Ottawa's Planning Committee approves plan to redevelop Westgate Shopping Centre
Published Tuesday, March 28, 2017 3:13PM EDT Last Updated Tuesday, March 28, 2017 6:50PM EDT
The oldest mall in Ottawa is in line for a major facelift. If approved, Westgate Shopping Centre will be torn down and a 5-tower redevelopment built on the site.
Westgate was built in 1955, bordering Carling Avenue, Merivale Road and the Queensway.
The owner of the property, RioCan, has big plans for the tiny mall and while many agree it is in need of an overhaul, they are not keen on it being hauled away.
Every Tuesday, for the last ten years, a group of about 10 seniors has gathered at the Westgate Shopping Mall; it is their spot to exercise and socialize.
“We come here for coffee and share some laughs and good times,” says Don Morin, one of the members of the group.
Steeped in history, Westgate has become a community hub for the area, built in 1955 when Elvis Presley was just moving up the charts. But for the owner of the mall, RioCan, it's “Now or Never” to make a change.
“The reality is that the changing face of retail provides an opportunity to redevelop this property,” Miguel Tremblay with RioCan told Ottawa’s Planning Committee today, “at a density of what will be fitting for the future transit station while still not ignoring the needs of current community.”
Ottawa's planning department passed RioCan's redevelopment plan that calls for 5 towers on the site, with both retail and residential use.
“Overall, I think this is an exciting opportunity for intensification the way it is supposed to be done,” Ottawa Councillor Jeff Leiper said at the committee meeting.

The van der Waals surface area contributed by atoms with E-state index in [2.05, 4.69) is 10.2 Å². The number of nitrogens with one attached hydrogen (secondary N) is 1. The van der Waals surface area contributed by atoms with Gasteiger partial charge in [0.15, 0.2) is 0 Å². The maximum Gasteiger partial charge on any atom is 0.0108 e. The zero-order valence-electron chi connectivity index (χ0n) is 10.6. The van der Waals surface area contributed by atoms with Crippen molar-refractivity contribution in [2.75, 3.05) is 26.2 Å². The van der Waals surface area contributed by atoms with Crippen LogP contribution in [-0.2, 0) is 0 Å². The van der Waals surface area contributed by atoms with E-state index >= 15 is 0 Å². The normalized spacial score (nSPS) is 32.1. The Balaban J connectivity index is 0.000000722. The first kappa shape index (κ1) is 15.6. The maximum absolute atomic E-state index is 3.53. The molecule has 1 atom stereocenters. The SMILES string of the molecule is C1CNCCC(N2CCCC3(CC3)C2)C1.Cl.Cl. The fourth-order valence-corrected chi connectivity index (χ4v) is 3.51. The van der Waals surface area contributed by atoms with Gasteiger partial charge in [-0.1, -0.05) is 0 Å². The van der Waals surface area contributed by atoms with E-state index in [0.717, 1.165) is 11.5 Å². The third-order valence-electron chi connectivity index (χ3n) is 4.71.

This whole redevelopment will take years and will happen in phases. The entire mall will have to be demolished. Then, the first two towers will go up and that will all take about 10 years, before the next phase begins.
“If that's going to give more living space for more people, it's a better use of this area than a mall that appears to me to be on its last leg,” says Westgate customer Robert Gadoua.
“It would nice to see some vitality brought to the place,” added customer Natalie Lamour, “maybe some new vendors.”
But these are uncertain times for the existing vendors like Nettleton’s Jewellery store that has been in business 100 years; 28 of them at Westgate. Cameron Nettleton is the owner.
RioCan is a worldwide company that looks at numbers, not people and structure,” says Nettleton, “This is a prime property in Ottawa. They want to redevelopment it and make money. We all are in business to make money but at what cost?”
As for the group of seniors, they can't imagine meeting anywhere else.
“We gotta have our social club here,” says Joan Surette, “Where are we going to have it? Put a tent outside?”
One group at today was pleading with the Planning Committee to designate the mall a heritage site.
Council will vote on the proposal April 12.